Today, large glaciers and ice caps are restricted to Antarctica, Greenland, and some mountainous areas of the world. In the last ice age, however, huge ice sheets covered many areas of the Northern Hemisphere.
Twenty thousand years ago, the Laurentian Ice Sheet extended across the provinces of Atlantic Canada to the edge of the continental shelf in places (geographic change in the glacial period).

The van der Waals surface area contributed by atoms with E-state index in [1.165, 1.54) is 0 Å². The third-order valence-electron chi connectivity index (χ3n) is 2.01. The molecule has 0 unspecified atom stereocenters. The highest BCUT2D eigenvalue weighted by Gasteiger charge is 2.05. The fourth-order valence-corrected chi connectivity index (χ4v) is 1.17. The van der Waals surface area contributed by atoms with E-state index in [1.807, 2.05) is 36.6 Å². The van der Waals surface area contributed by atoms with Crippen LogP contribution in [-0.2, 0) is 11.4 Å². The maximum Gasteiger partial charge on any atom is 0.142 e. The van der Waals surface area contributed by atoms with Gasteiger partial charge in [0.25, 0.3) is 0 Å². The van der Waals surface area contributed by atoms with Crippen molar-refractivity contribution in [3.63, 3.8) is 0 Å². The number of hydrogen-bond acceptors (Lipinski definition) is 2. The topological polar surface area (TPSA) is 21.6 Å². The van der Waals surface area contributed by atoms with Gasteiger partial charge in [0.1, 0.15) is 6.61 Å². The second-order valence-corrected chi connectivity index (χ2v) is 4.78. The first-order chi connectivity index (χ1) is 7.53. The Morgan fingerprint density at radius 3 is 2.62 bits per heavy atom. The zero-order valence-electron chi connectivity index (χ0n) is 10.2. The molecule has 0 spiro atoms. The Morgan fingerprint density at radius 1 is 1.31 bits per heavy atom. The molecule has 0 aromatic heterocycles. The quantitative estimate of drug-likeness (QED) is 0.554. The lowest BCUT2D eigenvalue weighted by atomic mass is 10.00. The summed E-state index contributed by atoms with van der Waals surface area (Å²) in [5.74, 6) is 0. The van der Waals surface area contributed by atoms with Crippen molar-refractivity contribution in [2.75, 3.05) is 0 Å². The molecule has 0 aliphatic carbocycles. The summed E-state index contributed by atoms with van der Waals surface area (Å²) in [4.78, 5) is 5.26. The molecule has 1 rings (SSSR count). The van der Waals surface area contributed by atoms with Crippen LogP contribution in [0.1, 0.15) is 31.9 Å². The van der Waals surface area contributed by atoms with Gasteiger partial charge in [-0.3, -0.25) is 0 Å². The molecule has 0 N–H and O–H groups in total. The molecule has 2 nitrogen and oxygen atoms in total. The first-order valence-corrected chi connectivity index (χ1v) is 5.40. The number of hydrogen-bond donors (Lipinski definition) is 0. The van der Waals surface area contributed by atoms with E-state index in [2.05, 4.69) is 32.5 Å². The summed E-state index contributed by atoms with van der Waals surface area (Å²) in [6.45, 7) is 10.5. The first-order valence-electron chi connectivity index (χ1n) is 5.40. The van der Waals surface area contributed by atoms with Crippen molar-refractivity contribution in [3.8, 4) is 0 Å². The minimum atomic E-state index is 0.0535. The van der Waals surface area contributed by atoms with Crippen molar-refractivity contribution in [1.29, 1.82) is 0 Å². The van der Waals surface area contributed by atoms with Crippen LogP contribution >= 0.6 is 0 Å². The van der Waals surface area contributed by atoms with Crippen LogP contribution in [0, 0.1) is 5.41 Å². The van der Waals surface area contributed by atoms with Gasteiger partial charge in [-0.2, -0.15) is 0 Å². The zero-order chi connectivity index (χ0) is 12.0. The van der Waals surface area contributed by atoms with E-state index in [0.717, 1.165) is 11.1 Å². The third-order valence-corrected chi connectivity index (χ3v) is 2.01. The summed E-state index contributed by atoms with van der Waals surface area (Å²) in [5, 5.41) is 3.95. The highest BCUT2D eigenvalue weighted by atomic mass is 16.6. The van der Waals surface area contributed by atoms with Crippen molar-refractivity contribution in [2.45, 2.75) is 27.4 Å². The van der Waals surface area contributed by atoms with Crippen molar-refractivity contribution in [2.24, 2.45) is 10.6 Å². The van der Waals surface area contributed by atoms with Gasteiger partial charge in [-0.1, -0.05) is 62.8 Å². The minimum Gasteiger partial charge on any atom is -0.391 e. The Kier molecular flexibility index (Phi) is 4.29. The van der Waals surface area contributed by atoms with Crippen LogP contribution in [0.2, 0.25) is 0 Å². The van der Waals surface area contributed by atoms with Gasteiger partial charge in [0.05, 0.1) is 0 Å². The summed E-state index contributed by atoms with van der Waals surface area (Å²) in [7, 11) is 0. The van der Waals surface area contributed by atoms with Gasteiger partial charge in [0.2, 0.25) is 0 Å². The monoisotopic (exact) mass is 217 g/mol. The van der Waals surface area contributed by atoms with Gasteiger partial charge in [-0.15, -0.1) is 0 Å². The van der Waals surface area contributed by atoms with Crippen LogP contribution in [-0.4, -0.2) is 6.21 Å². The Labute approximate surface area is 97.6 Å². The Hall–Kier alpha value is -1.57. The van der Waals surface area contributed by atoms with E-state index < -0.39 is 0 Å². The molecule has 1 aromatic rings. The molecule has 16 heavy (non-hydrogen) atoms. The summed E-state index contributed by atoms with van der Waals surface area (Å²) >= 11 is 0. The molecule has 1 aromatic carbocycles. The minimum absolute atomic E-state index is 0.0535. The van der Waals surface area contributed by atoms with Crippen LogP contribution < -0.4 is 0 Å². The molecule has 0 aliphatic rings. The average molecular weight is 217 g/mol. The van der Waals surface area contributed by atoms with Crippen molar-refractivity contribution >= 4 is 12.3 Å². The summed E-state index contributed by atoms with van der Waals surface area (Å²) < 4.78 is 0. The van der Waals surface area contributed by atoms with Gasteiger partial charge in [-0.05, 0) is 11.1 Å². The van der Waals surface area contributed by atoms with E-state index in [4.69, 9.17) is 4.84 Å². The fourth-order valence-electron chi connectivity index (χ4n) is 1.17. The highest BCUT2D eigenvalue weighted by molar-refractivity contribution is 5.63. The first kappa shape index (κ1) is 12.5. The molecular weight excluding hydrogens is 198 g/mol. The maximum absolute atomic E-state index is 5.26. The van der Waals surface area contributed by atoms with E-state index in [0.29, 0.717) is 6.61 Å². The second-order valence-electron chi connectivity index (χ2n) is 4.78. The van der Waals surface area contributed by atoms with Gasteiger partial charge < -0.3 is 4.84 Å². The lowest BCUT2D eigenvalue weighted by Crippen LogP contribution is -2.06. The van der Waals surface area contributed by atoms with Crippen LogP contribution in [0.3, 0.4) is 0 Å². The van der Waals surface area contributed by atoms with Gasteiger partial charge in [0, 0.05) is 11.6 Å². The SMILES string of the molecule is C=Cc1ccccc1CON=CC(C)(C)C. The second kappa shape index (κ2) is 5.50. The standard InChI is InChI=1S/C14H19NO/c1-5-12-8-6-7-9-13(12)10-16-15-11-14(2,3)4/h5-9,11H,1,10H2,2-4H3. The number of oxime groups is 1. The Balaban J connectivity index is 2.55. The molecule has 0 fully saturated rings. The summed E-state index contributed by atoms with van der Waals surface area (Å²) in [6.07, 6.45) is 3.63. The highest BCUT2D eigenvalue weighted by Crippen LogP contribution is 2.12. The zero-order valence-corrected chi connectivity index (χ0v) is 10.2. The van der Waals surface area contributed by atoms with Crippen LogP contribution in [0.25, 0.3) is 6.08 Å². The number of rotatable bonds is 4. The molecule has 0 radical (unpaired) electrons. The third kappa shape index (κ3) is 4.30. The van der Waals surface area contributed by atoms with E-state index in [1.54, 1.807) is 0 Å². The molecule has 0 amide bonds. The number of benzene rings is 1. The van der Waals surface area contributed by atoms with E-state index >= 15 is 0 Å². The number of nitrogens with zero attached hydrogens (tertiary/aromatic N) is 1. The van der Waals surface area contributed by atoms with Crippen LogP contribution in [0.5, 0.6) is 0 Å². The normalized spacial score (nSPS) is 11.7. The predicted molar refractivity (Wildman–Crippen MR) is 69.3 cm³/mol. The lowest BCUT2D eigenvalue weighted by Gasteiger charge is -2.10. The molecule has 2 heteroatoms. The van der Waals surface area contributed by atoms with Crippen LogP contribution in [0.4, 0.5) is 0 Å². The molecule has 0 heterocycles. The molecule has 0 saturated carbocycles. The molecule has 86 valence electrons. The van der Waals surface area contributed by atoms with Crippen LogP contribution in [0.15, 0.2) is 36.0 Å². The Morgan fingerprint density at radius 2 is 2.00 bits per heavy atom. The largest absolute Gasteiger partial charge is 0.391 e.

The weight of the ice sheet depressed the earths crust. At the same time, because so much water was contained in the ice sheets and glaciers, the ocean level was lower. Then, the ice retreated. In some parts of Atlantic Canada, far from the centre of the ice sheets, sea level rose. In other places, closer to the ice, the earths crust rebounded when the weight of the ice was removed, so that sea level dropped for a while. Eventually, the rising ocean level caught up with the rebounding crust, so sea level rose. The result: different histories of sea-level change in different places.